In my article "Why the Price of Gold is Falling", posted at Seeking Alpha March 1 2013, I stated, "While all the talk is how and when the Fed will tighten, I am sure that in a very short time the conversation will turn to how and when the Fed will ease to prevent a deflationary recession from taking hold." See full article at:

On Friday we awoke to the following headlines:

Retail sales fall in March most in 9 months.

Consumer sentiment drops in April to 9 month low.

Producer prices fall an unexpected .06%, largest since last May.

The commodity markets fell hard led by gold which fell over 70 dollars. As the gold market opened the following Monday, gold fell another 150 dollars and the stock market caved 265 points. A whiff of deflation and recession is in the air. I have been contending for some time that we are in a stagnant disinflationary/deflationary economy and that gold has been signaling this. Money supply has been stagnant since,and in spite of QE3.

According to the M2 money supply figures supplied by the St. Louis Fed, money in circulation on 12/24/12 was 10432.1. On 3/18/13 it was 10429.0. Obviously, the 85 billion dollars per month the Fed is creating is not getting into the money supply. And credit is still tight to non-existent exasperating the situation. Then you have the fact of the velocity of money being dead in the water with GDP growing last quarter at .04%. This is a picture of a stagnant economy with disinflation and the threat of deflation and recession developing.

No one is looking for a deflationary recession, but from my vantage point, there is absolutely no reason in the world why we can't have exactly that. In spite of all the views to the contrary, the Fed is tight..too tight. Disinflation is turning into deflation. And the GDP has fallen to about zero over the last quarter. Even though we may get a bounce in the next GDP quarterly release of about 3%, that could be the last of it. We could deteriorate fast from here.

Consider: the sequester will continue to cut jobs and spending, each and every month until October when a new round of even bigger cuts kick in. Then we have the negotiations on the budget where any new budget agreement will include even more cuts and/or higher taxes. What will this do to an already weak economy?

Then we have more regulations on the way with the further implementation of Obamacare. And Dodd-Frank will be implemented soon with its thousands of pages of new rules and regulations to contend with. All of these new regulations will raise costs and reduce productivity. And of course, then we have the debt ceiling to deal with. And in the midst of all of this, we have the Fed talking about tightening as the year progresses -- the exact opposite of what they should be doing.

As an investor and a trader, this is not a market I am eager to invest in. Gold, commodities, bonds, and common stocks, are all risky as far as I'm concerned. Trying to short these markets make more sense to me than trying to make money on the long side.

I think we are in a similar place today as we were back in 2010 where commodity deflation started to become a grave concern. It's not that the Fed isn't creating enough money; it's that the money is being directed into the wrong places. Buying bonds in order to lower interest rates when everyone around the world is clamoring for them doesn't make much sense. The market is already lowering interest rates for the Fed. And buying mortgages during a speculative housing boom makes even less sense. Once again, the Fed doesn't need to stimulate the real estate market when multiple bids on properties are bidding up prices at a record pace and real estate prices are rising 11% year over year. Yet still the money supply stagnates and velocity is dead in its tracks. It's this that the Fed needs to direct its attention to.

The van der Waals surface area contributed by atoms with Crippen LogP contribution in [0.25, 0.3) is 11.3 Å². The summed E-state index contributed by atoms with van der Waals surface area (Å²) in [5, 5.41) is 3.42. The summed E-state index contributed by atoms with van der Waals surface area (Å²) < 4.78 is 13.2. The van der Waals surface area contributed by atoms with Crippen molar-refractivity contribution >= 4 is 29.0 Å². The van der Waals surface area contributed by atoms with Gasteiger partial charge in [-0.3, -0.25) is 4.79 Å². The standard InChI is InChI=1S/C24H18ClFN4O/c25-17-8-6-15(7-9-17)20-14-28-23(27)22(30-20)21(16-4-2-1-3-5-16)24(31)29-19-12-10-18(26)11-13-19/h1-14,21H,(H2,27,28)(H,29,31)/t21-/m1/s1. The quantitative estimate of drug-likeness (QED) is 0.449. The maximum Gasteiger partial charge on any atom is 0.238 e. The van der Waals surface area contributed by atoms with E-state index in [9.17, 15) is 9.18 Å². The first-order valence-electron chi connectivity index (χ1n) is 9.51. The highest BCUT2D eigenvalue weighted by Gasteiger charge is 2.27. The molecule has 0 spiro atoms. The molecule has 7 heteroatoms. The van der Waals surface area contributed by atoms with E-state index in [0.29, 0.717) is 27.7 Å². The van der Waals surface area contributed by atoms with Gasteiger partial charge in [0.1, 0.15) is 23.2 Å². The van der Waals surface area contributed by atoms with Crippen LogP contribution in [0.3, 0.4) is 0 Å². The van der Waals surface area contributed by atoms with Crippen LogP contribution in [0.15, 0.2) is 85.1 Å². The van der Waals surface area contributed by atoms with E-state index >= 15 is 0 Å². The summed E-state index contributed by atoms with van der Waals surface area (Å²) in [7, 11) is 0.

A change in emphasis and direction of monetary policy should be the Fed's next move.

If the Fed is mandated to prevent deflation as well as inflation they must fight what is becoming an obvious trend. The fiscal drag of sequester together with a stagnant money supply is pulling prices and the economy down.

This is a time to be very cautious, and very defensive. It should not come as a surprise to anyone if gold and the stock market both go into prolonged bear markets, if in fact we are headed toward a deflationary recession. The irony is that as we spiral downward, all of the talk is still about when the Fed will tighten! I seriously believe that only about 1 out of ten people in the economic and investment business understand monetary policy. What scares me is we may be about to prove it.

Unless the Fed moves quickly to increase the money in circulation we may see an acceleration of disinflation and then deflation. The Fed has been pretty good at heading off deflation in the past but with the developing new opposition, both publicly and internally within the Fed, they may not be able to this time. If they get behind the curve they may never be able to get in front of it again.

Gold is signaling deflation and even possible recession ahead. If this is the case the stock market cannot be far behind. The last thing we need is to see is stock prices implode like commodity prices are beginning to.

Watch the price of gold for clues to how the Fed is doing. A falling gold price along with most other commodities indicates money is too tight. The mere suggestion by the Fed that they are considering an "adjustment" to their monetary policy that will address the developing deflationary/recessionary threat, would be enough to nip this commodity deflation in the bud.

We need price stability, not runaway rising prices, and certainly not runaway falling prices.

Paul Nathan